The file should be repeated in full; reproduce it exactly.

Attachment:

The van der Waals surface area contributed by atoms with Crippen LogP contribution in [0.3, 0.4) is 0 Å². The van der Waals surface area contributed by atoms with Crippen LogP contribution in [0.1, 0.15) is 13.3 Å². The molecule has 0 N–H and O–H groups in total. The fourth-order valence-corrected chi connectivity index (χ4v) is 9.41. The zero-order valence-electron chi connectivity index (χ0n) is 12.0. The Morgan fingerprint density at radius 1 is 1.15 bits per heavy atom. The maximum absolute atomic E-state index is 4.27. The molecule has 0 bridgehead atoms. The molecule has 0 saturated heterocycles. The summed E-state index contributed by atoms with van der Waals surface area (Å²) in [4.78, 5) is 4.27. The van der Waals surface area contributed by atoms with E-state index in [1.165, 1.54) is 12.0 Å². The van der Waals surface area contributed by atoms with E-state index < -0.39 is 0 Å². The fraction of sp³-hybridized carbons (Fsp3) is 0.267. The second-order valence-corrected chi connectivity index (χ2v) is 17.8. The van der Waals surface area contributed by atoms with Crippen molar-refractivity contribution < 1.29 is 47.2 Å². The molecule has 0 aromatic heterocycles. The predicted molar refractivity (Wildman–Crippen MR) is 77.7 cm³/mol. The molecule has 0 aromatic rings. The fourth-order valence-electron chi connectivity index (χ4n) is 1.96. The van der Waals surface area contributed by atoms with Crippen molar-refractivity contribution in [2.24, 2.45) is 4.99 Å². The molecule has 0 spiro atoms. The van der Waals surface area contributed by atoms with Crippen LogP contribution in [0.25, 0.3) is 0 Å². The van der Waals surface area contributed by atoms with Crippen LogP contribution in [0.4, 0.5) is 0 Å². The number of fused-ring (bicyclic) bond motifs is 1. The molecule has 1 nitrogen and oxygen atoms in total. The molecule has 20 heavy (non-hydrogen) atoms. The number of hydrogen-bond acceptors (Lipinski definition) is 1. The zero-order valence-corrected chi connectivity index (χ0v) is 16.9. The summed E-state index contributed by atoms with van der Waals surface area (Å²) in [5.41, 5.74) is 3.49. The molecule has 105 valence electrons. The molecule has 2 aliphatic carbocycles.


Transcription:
The van der Waals surface area contributed by atoms with Crippen LogP contribution in [0.3, 0.4) is 0 Å². The van der Waals surface area contributed by atoms with Crippen LogP contribution in [0.1, 0.15) is 13.3 Å². The molecule has 0 N–H and O–H groups in total. The fourth-order valence-corrected chi connectivity index (χ4v) is 9.41. The zero-order valence-electron chi connectivity index (χ0n) is 12.0. The Morgan fingerprint density at radius 1 is 1.15 bits per heavy atom. The maximum absolute atomic E-state index is 4.27. The molecule has 0 bridgehead atoms. The molecule has 0 saturated heterocycles. The summed E-state index contributed by atoms with van der Waals surface area (Å²) in [4.78, 5) is 4.27. The van der Waals surface area contributed by atoms with E-state index in [1.165, 1.54) is 12.0 Å². The van der Waals surface area contributed by atoms with E-state index < -0.39 is 0 Å². The fraction of sp³-hybridized carbons (Fsp3) is 0.267. The second-order valence-corrected chi connectivity index (χ2v) is 17.8. The van der Waals surface area contributed by atoms with Crippen molar-refractivity contribution < 1.29 is 47.2 Å². The molecule has 0 aromatic heterocycles. The predicted molar refractivity (Wildman–Crippen MR) is 77.7 cm³/mol. The molecule has 0 aromatic rings. The fourth-order valence-electron chi connectivity index (χ4n) is 1.96. The van der Waals surface area contributed by atoms with Crippen molar-refractivity contribution in [2.24, 2.45) is 4.99 Å². The molecule has 0 spiro atoms. The van der Waals surface area contributed by atoms with Crippen LogP contribution in [0.25, 0.3) is 0 Å². The van der Waals surface area contributed by atoms with Crippen LogP contribution in [0.4, 0.5) is 0 Å². The number of fused-ring (bicyclic) bond motifs is 1. The molecule has 1 nitrogen and oxygen atoms in total. The molecule has 20 heavy (non-hydrogen) atoms. The number of hydrogen-bond acceptors (Lipinski definition) is 1. The zero-order valence-corrected chi connectivity index (χ0v) is 16.9. The summed E-state index contributed by atoms with van der Waals surface area (Å²) in [5.41, 5.74) is 3.49. The molecule has 105 valence electrons. The molecule has 2 aliphatic carbocycles.